“Officially appointed head of defense by the Bundestraier. Worked as the last man, when the rest swarmed to the attack, and was much in demand when counterattacks threatened. An authority in one-on-one battles, the first target of the Japanese attackers when they had possession of the ball, which occasionally caused nervous moments.”
“Furnished hilarity when he once pushed an opponent aside like a chair (although the affected Takefusa Kubo did not find this so funny). Brought the necessary physicality into the otherwise rather fine German game. When he was not careful once and Minamino escaped him, the equalizer happened. A defender’s fate: A strong performance for a long time – what remains in memory is the momentous mistake.”
David Raum–(LB, 90 minutes)
“It took some time for the Leipzig player to realize how much space the Japanese offered him on the left. In the middle of the first half, Raum was mainly to be seen in the opponent’s half. Consequently, it was he who brought out the penalty that would lead to 1-0.”
“He was not close enough to Ritsu Doan during the equalizer, but he could hardly anticipate the rebound to the SC Freiburg man either.”
“Was given preference over Christian Günter, which was already somewhat of a surprise. Raum has been waiting since the summer for the top form from Hoffenheim days to finally be delivered to Leipzig behind him. Even at the Al Khalifa to Doha, Raum’s performance didn’t arrive on time.”
“But Raum compensated for technical weaknesses with diligence in line with the old bumper sticker saying: ‘in the long run, only power helps’. He marched steadily down the left wing and was hardly to be seen at his usual place in his own half.”
“Gradually became quite a threat to the Japanese defense, not everything succeeded, but with powerful sprints he gained respect again and again. When goalkeeper Shuichi Gonda brought him down, Raum came before Ilkay Gündogan’s penalty goal to score.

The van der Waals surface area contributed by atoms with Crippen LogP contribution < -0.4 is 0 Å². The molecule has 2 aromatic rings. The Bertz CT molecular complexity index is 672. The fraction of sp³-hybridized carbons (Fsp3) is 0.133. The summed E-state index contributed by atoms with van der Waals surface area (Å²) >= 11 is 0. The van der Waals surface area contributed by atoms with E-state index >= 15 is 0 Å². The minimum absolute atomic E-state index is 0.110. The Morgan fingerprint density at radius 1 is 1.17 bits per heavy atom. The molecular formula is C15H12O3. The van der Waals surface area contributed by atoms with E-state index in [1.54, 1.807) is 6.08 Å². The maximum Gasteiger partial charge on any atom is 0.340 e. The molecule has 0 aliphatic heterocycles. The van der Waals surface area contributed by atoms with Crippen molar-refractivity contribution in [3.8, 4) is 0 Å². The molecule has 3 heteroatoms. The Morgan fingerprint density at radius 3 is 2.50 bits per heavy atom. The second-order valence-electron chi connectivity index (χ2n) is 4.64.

“Later he got sloppy with his game again. An inconclusive performance.”
Joshua Kimmich–(CM, 90 minutes)
“For the first time, Kimmich is firmly entrenched as a central midfielder at a major tournament. From there, he wants to make an impact, lead the team, and be a boss.”
“Against Japan, Kimmich was that influencer. There was a dream pass to Raum leading to the penalty in the 32nd minute. Kimmich also had a tough job on defense, constantly having to keep an eye on Daichi Kamada, who regularly shows his genius in the Bundesliga with Eintracht Frankfurt.
“Kimmich also solved this task well. Nonetheless, he was also part of this team that needed to get better traction.”
“The boss – and leading service provider at that. Convincing with his organizational talent, he tidied up, put things in order, took balls, gave balls and was a textbook example of order.
“Prepared the 1-0 with a chip ball, a trademark play for which Kimmich has already filed the copyright with the patent office in Munich. He can do that with his left foot as well he can.
Towards the end, he too stood helplessly in the battle trenches, but it wasn’t down to him.”
Ilkay Gündogan–(CM, 67 minutes)
“Manchester City’s ball-secure leader was not at all confident at the start. In the eighth minute, he carelessly lost the ball in midfield and the quick counterattack by the Japanese immediately led to a goal – lucky for Gündoğan that it was offside.”
“The mistake seemed to have a positive effect on the 32-year-old, and Gündoğan had arrived in the opening match after that. His sense of security was so strong again that he also took the penalty and converted it confidently. Of his 64 international matches, this one was probably the best. The crowning glory would have been 2-0, but in the 58th minute Gündoğan hit the post.
“The fact that the two goals he conceded came after his substitution seemed fitting.”
“Also the boss – although not as much of a leading service provider [as Kimmich]. Demonstrated after a few minutes with a ball loss in midfield the risks inherent such a playful double-six duo as Kimmich and Gündogan, but managed to prove the advantages afterwards.”
“The Manchester pro played himself more and more into the game with little plug-in passes, wide shifts of play and a penalty spot goal, which he scored as casually as if this wasn’t a World Cup game but a first-round match in the Community Shield against North- or Southamptonshire.
“Made way for Leon Goretzka in the 67th minute – possibly as an expression of a planned division of labor with Leon Goretzka and as a placating gesture to the Munich native, who has a regular claim to the position.”
“Whether that was the right idea at that moment? When Gündogan left, Germany was still leading.”
Thomas Müller–(AM, 67 minutes)
“Whether Müller, who had been ailing recently, would be able to play against Japan was one of the sporting topics of the past few days. Müller played – but rather pale.
“The veteran often seemed surprisingly unfocused in the passing game, but Müller once again seemed to be important with his commands; the Bayern player known as “Radio Müller” conducted a lot in any case. A Müller doesn’t let anyone tell him to shut up.”